Caught In The Webb

How To Avoid That Hangover When The Tech Bubble Bursts

A fallen keyboard warrior

Since my column last week, many people (well, okay, my editor) asked me what can be done to avoid another tech bubble. Generally, I loathe pat, wannabe-solutions that aren’t realistic, like “pass a law that does this!” or “change the system”. So I thought I’d offer a few concrete things everyone in the ecosystem can do to help.

Of course, not everyone will do them, and of course, some of them run contrary to perceived common sense and rational economic actions during a bubble. But that’s the point. If you follow these, you won’t be that dude who makes the undeserved billion. And you still may be the dude who ends up broke when the bubble bursts. But you’ll have your pride and morality intact, which is kind of nice, I promise.  Read More

Bubble Cops

Bubble Cops: SEC Looking Into Groupon’s Accounting Ahead of IPO

What's a few hundred million between friends?

One of the reasons a bubble formed in the tech sector back in the 1990s was that companies with very little history and flimsy financials were able to go public at hundred million dollar valuations. While the market for tech IPOs seems to be gathering steam, one encouraging sign is that the SEC is taking a hard look at some of the questionable accounting of Groupon, which has drawn a lot of criticism for its fishy S-1 filing and rush to spend capital paying back early investors and employees.

Groupon had an operating loss of $420 million last year. But the daily deal giant asked that stock pickers use a strange metric to gauge the company’s profitability: adjusted consolidated operating incomes, or adjusted CSOI. As Reuters Breaking Views column pointed out, “Strip out marketing expenses, acquisition-related costs, stock compensation, interest expense and payments to the tax man and, presto, the Chicago startup led by Andrew Mason earned $60.6 million. If investors accepted this fantastical form of accounting, all sorts of companies would be worth billions more too.” Read More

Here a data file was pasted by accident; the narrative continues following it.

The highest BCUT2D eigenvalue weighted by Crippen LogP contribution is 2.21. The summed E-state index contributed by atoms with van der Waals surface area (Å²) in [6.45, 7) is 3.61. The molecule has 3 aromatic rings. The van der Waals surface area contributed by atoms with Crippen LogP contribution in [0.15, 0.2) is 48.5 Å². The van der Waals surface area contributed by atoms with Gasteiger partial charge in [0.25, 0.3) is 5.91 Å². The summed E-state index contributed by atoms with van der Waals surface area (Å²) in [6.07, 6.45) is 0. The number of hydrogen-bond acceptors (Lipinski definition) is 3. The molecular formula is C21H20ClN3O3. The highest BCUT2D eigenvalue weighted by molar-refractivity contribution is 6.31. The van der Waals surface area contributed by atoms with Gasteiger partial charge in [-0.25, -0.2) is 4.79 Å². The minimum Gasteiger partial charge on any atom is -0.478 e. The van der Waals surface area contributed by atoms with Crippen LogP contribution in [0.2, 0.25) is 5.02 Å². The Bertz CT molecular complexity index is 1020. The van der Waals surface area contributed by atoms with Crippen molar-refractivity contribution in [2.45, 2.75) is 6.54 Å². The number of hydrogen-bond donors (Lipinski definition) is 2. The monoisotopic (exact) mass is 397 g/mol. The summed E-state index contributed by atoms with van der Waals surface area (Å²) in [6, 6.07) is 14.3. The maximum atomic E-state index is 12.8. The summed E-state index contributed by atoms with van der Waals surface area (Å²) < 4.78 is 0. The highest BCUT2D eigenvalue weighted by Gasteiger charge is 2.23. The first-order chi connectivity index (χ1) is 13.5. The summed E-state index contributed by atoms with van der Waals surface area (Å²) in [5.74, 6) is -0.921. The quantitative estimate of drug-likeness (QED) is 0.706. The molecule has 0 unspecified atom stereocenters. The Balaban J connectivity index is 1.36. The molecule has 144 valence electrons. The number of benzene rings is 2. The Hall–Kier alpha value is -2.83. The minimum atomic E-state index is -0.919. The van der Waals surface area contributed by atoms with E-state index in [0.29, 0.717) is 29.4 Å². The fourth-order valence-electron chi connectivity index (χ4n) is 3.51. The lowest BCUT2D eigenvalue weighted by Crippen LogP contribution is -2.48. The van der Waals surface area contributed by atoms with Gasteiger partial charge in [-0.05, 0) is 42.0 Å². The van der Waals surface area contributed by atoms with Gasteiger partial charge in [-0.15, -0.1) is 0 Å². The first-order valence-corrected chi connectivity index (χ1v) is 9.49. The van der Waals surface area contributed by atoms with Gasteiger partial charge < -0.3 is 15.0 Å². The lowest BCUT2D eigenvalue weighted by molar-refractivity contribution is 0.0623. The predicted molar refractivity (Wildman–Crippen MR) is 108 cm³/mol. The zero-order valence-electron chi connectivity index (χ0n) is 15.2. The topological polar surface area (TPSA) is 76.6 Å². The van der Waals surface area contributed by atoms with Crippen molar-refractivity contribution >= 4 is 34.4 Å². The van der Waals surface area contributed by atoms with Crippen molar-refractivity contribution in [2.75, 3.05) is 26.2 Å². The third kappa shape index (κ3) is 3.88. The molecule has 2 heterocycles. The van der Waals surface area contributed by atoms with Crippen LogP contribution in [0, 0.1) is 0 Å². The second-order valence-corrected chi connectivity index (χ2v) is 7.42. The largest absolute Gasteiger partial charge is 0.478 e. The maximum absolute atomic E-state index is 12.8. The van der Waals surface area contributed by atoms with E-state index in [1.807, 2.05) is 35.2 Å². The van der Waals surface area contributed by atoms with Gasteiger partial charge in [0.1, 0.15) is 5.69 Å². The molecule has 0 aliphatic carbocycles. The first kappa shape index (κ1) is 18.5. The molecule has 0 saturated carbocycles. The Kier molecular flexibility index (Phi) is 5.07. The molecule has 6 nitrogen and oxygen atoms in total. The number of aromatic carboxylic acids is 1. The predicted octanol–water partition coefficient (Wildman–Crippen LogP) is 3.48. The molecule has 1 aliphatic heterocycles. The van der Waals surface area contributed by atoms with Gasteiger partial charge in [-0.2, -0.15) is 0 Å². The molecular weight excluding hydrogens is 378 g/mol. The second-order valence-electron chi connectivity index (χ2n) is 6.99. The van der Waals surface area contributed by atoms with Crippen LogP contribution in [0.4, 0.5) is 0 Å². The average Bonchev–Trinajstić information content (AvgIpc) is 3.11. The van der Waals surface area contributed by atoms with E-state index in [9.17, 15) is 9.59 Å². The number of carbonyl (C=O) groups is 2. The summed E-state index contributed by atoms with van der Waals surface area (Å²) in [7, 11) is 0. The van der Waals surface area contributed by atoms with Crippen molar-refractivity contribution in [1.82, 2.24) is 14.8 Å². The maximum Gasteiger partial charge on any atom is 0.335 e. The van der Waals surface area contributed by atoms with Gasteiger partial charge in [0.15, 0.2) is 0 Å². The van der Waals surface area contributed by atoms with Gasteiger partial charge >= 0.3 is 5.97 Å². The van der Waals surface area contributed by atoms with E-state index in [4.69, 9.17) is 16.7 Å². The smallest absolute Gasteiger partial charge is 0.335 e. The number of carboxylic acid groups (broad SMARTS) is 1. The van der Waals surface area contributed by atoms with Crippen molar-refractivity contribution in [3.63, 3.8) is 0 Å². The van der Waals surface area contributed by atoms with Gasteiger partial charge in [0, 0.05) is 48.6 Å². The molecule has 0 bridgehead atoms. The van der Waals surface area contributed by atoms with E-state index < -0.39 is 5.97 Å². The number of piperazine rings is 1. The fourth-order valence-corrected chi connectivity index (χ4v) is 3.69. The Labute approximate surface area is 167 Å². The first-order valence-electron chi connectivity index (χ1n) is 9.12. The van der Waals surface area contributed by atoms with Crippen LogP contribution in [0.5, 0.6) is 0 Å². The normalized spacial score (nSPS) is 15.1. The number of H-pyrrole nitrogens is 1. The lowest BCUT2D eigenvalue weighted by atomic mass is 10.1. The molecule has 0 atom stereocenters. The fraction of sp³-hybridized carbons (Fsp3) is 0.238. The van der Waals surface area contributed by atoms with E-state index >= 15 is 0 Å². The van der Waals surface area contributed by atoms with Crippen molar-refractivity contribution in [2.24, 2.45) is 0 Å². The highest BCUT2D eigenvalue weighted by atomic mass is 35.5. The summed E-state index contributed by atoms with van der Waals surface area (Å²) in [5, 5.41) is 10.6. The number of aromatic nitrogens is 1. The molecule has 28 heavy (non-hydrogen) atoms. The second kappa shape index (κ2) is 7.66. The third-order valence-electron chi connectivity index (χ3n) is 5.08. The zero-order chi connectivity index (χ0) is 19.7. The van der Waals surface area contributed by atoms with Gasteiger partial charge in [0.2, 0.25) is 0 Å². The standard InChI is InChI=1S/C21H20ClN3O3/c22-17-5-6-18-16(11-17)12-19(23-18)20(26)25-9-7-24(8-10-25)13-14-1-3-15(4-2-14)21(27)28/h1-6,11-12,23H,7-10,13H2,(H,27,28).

Tech Bubble Watch

IA Ventures’ Justin Singer: It’s All Humanity’s Fault We Can’t Avoid a Tech Bubble

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Justin Singer, a VC at IA Ventures in New York, has stepped into the ongoing debate between whether we’re all extras in Dotcom Bubble: The Redux or merely in the middle of  “a blubble,” which Michael Arrington loosely defines as that irrepressible whining sound perpetuated by early stage VCs and angels and regurgitated by the press. (We guess that makes Mr. Arrington  part of the press since a month later he took most of it back.) Now, in a post on his Tumblr, Trying and trying again, Mr. Singer predicts a tech bubble will happen in the next 15 years. It would be easy to lump it into our bubble watch, if Mr. Singer’s prediction wasn’t accompanied by a rather alarming graph  . . . and blame an leading indicator that’s unlikely to change: human instinct. Read More

The Pollyanna

Why Is Everyone Talking About a Tech Bubble? This Was Supposed to Be a Party

bubble

Everyone  in tech keeps griping about this “massive bubble,” but I’ve been thinking: Bubbles are like, little effervescent miracles of water, sudsiness and the breath of life. That sounds awesome! A bubble is a metaphor for a thing that is good, weightless, shiny and carefree, not something for bloggers to moan and groan about. Well, not this blogger!  Read More